We construct a new measure of voting power that yields reasonable measurements even if the individual votes are not cast independently. Our measure hinges on probabilities of counterfactuals, such as the probability that the outcome of a collective decision would have been yes, had a voter voted yes rather than no as she did in the real world. The probabilities of such counterfactuals are calculated on the basis of causal information, following the approach by Balke and Pearl. Opinion leaders whose votes have causal influence on other voters' votes can have significantly more voting power under our measure. But the new measure of voting power is also sensitive to the voting rule. We show that our measure can be regarded as an average treatment effect, we provide examples in which it yields intuitively plausible results and we prove that it reduces to Banzhaf voting power in the limiting case of independent and equiprobable votes. © 2010 Springer Science+Business Media B.V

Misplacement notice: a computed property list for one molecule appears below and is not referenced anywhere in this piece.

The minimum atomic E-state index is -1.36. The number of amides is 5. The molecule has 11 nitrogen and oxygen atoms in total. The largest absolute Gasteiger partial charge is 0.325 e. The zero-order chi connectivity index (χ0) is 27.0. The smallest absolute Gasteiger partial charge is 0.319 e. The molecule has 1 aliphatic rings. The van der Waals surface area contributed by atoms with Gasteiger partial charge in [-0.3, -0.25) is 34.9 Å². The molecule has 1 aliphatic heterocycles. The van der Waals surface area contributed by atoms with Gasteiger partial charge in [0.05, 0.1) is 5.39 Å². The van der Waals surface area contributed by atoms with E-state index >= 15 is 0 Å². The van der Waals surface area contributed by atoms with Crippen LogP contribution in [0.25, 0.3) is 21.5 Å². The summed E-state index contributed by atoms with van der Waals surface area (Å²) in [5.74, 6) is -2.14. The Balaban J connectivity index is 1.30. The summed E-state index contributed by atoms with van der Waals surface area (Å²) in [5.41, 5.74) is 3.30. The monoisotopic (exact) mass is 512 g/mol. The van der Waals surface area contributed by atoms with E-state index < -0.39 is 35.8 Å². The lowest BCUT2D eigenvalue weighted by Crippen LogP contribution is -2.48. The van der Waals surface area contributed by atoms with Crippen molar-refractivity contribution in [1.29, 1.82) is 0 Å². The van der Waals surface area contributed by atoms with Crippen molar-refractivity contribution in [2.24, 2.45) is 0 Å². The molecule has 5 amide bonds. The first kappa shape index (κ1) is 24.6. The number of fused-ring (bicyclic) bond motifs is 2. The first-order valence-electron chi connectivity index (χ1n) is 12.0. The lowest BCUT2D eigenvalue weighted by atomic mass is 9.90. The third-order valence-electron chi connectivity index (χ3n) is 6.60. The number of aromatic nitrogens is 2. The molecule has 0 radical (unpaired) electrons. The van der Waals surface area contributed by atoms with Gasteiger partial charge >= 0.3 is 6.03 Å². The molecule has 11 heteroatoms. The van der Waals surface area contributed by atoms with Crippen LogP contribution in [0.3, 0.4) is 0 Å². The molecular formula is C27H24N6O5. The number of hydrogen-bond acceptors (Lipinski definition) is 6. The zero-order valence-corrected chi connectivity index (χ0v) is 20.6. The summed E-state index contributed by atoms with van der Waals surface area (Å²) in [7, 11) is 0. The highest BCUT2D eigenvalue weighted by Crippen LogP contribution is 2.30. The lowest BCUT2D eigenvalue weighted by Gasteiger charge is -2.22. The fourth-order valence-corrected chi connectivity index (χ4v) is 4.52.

To submit an update or takedown request for this paper, please submit an Update/Correction/Removal Request.